A Visit to Halle Sainte-Pierre in Paris
The entrance to Halle Sainte-Pierre – Courtesy of Wikimedia Commons
It seems fitting that the city’s home of outsider art is just a stones throw away from the heart Montmartre. The once-poor-neighborhood-turned-tourist-den, used to be an area littered with starving poets, painters and writers. It was notorious for being cheap and run down – an ideal spot for the Parisian outsiders. It is for exactly this reason that Montmartre has been transformed into one of the most visited areas in Paris, crowded by an endless stream of plastic Eiffel Towers and selfie sticks. Some of its original character has remained, thanks to the small museum that sits humbly and foot of the hill: the museum of Halle Sainte-Pierre.
The museum of “art brut”
The current exhibition at the museum focusses on art brut from Japanese artists
The entrance to the museum of Halle Sainte-Pierre can be found just below the famous church of Sacré-Coeur. The large, brick walled building once acted as a market, and then a school, before finally being turned into the contemporary art museum in 1986.
Halle Sainte-Pierre shelters a museum, coffee shop, auditorium, bookshop and gallery under its roof. The coffee shop is the first thing you see as you enter the building. There are small wooden tables huddled around a large spiral staircase that leads up to the second floor.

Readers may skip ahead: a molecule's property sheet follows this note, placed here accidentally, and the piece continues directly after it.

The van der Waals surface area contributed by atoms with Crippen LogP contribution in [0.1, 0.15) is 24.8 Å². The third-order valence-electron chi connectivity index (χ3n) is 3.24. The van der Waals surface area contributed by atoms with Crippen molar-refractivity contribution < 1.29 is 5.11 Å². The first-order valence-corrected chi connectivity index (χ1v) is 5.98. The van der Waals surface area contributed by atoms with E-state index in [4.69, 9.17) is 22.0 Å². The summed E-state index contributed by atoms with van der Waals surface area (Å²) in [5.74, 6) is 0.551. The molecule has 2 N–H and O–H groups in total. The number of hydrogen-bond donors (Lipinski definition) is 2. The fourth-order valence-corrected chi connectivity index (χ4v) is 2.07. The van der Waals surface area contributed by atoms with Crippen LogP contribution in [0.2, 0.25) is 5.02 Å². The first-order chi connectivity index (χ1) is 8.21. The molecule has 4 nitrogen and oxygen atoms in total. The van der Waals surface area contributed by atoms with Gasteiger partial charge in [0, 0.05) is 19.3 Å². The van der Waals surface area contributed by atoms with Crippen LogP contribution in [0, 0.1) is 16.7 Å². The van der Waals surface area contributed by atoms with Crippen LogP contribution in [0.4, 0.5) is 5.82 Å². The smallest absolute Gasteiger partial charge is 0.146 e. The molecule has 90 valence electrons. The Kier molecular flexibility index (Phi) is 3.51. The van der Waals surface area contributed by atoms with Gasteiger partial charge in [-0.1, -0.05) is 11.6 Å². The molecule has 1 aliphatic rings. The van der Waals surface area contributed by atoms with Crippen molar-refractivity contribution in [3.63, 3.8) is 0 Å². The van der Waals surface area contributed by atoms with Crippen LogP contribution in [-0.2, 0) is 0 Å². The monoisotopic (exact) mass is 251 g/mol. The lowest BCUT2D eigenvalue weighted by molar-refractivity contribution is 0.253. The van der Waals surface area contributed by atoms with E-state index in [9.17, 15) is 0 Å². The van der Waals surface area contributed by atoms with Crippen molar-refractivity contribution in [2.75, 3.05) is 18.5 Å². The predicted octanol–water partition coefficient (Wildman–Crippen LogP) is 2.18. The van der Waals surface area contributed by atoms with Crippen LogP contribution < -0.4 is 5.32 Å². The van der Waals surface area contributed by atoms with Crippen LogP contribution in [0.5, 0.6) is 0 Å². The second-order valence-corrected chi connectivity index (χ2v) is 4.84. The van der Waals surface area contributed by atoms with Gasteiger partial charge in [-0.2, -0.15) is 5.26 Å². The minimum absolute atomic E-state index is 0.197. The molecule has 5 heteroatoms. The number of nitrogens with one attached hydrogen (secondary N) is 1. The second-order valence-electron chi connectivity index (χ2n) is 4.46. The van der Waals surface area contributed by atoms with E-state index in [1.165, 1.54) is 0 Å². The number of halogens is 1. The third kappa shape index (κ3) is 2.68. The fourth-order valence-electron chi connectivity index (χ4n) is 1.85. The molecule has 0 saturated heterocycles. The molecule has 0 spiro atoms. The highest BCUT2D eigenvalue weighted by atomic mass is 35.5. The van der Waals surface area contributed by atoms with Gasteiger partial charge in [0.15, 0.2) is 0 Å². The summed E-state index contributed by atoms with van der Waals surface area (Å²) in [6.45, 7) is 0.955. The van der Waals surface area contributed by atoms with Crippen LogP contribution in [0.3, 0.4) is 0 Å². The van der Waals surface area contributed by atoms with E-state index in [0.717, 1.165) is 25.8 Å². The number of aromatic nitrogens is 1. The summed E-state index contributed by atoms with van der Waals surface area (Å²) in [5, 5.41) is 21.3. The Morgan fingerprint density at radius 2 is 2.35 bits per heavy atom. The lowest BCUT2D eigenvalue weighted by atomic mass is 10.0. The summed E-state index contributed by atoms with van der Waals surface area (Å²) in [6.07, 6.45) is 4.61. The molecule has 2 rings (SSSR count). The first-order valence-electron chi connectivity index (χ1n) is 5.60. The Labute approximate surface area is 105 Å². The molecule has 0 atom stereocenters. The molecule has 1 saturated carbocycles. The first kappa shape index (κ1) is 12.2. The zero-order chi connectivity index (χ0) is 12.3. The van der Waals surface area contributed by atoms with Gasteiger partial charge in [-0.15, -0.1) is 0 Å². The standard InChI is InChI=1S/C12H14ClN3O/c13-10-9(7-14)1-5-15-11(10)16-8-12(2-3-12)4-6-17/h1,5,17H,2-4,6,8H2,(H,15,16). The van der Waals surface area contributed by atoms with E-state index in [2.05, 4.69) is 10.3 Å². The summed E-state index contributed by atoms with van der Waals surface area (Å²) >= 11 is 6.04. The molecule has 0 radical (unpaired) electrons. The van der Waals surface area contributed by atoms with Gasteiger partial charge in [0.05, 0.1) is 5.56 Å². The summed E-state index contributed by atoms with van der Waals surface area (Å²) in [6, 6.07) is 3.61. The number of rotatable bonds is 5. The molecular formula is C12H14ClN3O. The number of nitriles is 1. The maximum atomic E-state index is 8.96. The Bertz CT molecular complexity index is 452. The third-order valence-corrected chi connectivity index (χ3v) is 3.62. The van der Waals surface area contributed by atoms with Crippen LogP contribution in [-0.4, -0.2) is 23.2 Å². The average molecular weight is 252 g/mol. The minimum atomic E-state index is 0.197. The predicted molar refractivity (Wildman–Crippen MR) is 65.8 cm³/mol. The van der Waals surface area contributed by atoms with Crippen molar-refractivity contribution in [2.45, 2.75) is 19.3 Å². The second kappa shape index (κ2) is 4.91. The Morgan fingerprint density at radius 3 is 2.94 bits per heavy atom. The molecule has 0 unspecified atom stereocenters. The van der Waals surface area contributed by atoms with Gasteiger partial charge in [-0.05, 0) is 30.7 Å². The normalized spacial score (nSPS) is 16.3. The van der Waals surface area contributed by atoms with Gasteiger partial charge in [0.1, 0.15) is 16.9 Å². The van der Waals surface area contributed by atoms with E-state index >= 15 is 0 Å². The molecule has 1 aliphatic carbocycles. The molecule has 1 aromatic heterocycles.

To the right is a small area filled with books on art, photography and expression. The exhibition room is veiled by a felt curtain. The man at the desk will tell you that you must pay nine euros (seven euros is the reduced price for students and seniors) before you can continue exploring.
If you decide to pay, you will be ushered into the VIP room and will find yourself in the new, artistic world of l’art brut.
What is art brut?
A piece of outside art by artist Bruno Montpied entitled “Compartiments Géométriques” – Courtesy Wikimedia Commons
Good question. Art brut is the French term for outsider art. It is a form of art practiced without formal artistic training. The artists are self taught and tend to have absolutely no interaction with the mainstream art world. In short, it is the exact opposite of museums such as Le Louvre or Musée d’Orsay.
Art brut focusses on breaking widely accepted norms and conventions. It is most often encapsulated in fantasy worlds or altered mental states. The french word “brut” can be translated to mean “rough,” “raw,” or “gross.”
One of the more famous pieces of outsider art, created in 1910
Seeing as the whole concept of art brut is to break convention, it can be difficult to try to categorize the outside art. However, a large potion of art brut works with children’s art as well as art from mentally ill artists.
The philosophical ideal of art brut is freedom from the constraints of classical art and the idea that anyone, trained or self-taught, are able to express themselves through art.